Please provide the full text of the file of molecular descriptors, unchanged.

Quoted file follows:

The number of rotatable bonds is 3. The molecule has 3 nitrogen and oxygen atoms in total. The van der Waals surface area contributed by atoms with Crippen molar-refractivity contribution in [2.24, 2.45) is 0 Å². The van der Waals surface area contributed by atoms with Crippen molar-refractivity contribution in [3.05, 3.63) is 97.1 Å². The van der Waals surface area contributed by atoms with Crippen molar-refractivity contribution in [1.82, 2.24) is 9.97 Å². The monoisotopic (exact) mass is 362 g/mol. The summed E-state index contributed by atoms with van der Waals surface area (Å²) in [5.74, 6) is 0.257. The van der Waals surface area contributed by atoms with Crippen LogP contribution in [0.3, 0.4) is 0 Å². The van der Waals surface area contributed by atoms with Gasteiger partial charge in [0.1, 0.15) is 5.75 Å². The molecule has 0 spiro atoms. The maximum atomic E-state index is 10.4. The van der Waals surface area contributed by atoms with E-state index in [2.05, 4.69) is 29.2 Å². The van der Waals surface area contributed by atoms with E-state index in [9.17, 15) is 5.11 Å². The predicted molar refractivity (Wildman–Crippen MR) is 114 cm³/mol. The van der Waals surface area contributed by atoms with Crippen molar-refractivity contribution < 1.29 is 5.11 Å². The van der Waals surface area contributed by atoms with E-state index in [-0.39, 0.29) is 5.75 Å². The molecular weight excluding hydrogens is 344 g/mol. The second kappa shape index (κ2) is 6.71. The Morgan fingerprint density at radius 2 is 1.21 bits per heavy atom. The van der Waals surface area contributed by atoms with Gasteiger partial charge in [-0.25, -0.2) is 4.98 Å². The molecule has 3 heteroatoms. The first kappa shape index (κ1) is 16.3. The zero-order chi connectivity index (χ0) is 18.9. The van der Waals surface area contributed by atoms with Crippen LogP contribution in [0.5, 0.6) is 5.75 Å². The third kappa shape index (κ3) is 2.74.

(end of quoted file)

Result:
The number of rotatable bonds is 3. The molecule has 3 nitrogen and oxygen atoms in total. The van der Waals surface area contributed by atoms with Crippen molar-refractivity contribution in [2.24, 2.45) is 0 Å². The van der Waals surface area contributed by atoms with Crippen molar-refractivity contribution in [3.05, 3.63) is 97.1 Å². The van der Waals surface area contributed by atoms with Crippen molar-refractivity contribution in [1.82, 2.24) is 9.97 Å². The monoisotopic (exact) mass is 362 g/mol. The summed E-state index contributed by atoms with van der Waals surface area (Å²) in [5.74, 6) is 0.257. The van der Waals surface area contributed by atoms with Crippen LogP contribution in [0.3, 0.4) is 0 Å². The van der Waals surface area contributed by atoms with Gasteiger partial charge in [0.1, 0.15) is 5.75 Å². The molecule has 0 spiro atoms. The maximum atomic E-state index is 10.4. The van der Waals surface area contributed by atoms with E-state index in [2.05, 4.69) is 29.2 Å². The van der Waals surface area contributed by atoms with E-state index in [9.17, 15) is 5.11 Å². The predicted molar refractivity (Wildman–Crippen MR) is 114 cm³/mol. The van der Waals surface area contributed by atoms with Crippen molar-refractivity contribution < 1.29 is 5.11 Å². The van der Waals surface area contributed by atoms with E-state index in [-0.39, 0.29) is 5.75 Å². The molecular weight excluding hydrogens is 344 g/mol. The second kappa shape index (κ2) is 6.71. The Morgan fingerprint density at radius 2 is 1.21 bits per heavy atom. The van der Waals surface area contributed by atoms with Gasteiger partial charge in [-0.25, -0.2) is 4.98 Å². The molecule has 3 heteroatoms. The first kappa shape index (κ1) is 16.3. The zero-order chi connectivity index (χ0) is 18.9. The van der Waals surface area contributed by atoms with Crippen LogP contribution in [0.5, 0.6) is 5.75 Å². The third kappa shape index (κ3) is 2.74.